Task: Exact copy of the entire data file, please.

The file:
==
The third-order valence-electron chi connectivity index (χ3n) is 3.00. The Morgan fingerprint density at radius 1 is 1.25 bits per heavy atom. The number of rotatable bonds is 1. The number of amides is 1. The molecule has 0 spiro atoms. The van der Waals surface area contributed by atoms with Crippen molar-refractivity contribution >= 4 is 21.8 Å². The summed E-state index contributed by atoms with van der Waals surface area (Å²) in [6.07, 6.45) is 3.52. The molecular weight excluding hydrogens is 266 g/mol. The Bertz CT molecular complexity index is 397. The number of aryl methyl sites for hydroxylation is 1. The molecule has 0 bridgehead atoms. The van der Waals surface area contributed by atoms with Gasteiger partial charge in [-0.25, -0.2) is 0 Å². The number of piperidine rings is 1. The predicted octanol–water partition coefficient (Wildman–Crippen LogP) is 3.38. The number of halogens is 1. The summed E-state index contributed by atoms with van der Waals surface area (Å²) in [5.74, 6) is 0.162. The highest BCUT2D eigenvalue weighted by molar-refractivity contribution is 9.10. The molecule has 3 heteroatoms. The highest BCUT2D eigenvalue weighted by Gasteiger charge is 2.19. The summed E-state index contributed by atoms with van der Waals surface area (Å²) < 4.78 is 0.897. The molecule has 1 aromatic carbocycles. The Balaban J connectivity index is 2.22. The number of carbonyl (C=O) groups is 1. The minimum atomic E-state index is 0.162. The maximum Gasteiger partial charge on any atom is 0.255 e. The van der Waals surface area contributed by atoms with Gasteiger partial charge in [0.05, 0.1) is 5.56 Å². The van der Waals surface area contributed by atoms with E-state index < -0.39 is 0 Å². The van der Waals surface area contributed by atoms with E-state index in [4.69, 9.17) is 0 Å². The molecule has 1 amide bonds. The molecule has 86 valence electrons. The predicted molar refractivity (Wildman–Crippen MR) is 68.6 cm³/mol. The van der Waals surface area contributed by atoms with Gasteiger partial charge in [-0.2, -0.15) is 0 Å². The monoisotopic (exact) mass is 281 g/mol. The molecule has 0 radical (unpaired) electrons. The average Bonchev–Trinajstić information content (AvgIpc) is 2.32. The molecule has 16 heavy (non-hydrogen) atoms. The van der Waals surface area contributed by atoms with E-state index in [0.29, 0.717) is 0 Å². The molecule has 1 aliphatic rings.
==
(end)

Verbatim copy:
The third-order valence-electron chi connectivity index (χ3n) is 3.00. The Morgan fingerprint density at radius 1 is 1.25 bits per heavy atom. The number of rotatable bonds is 1. The number of amides is 1. The molecule has 0 spiro atoms. The van der Waals surface area contributed by atoms with Crippen molar-refractivity contribution >= 4 is 21.8 Å². The summed E-state index contributed by atoms with van der Waals surface area (Å²) in [6.07, 6.45) is 3.52. The molecular weight excluding hydrogens is 266 g/mol. The Bertz CT molecular complexity index is 397. The number of aryl methyl sites for hydroxylation is 1. The molecule has 0 bridgehead atoms. The van der Waals surface area contributed by atoms with Gasteiger partial charge in [-0.25, -0.2) is 0 Å². The number of piperidine rings is 1. The predicted octanol–water partition coefficient (Wildman–Crippen LogP) is 3.38. The number of halogens is 1. The summed E-state index contributed by atoms with van der Waals surface area (Å²) in [5.74, 6) is 0.162. The highest BCUT2D eigenvalue weighted by molar-refractivity contribution is 9.10. The molecule has 3 heteroatoms. The highest BCUT2D eigenvalue weighted by Gasteiger charge is 2.19. The summed E-state index contributed by atoms with van der Waals surface area (Å²) < 4.78 is 0.897. The molecule has 1 aromatic carbocycles. The Balaban J connectivity index is 2.22. The number of carbonyl (C=O) groups is 1. The minimum atomic E-state index is 0.162. The maximum Gasteiger partial charge on any atom is 0.255 e. The van der Waals surface area contributed by atoms with Gasteiger partial charge in [0.05, 0.1) is 5.56 Å². The van der Waals surface area contributed by atoms with E-state index < -0.39 is 0 Å². The van der Waals surface area contributed by atoms with E-state index in [4.69, 9.17) is 0 Å². The molecule has 1 amide bonds. The molecule has 86 valence electrons. The predicted molar refractivity (Wildman–Crippen MR) is 68.6 cm³/mol. The van der Waals surface area contributed by atoms with Gasteiger partial charge in [-0.2, -0.15) is 0 Å². The monoisotopic (exact) mass is 281 g/mol. The molecule has 0 radical (unpaired) electrons. The average Bonchev–Trinajstić information content (AvgIpc) is 2.32. The molecule has 16 heavy (non-hydrogen) atoms. The van der Waals surface area contributed by atoms with E-state index in [0.29, 0.717) is 0 Å². The molecule has 1 aliphatic rings.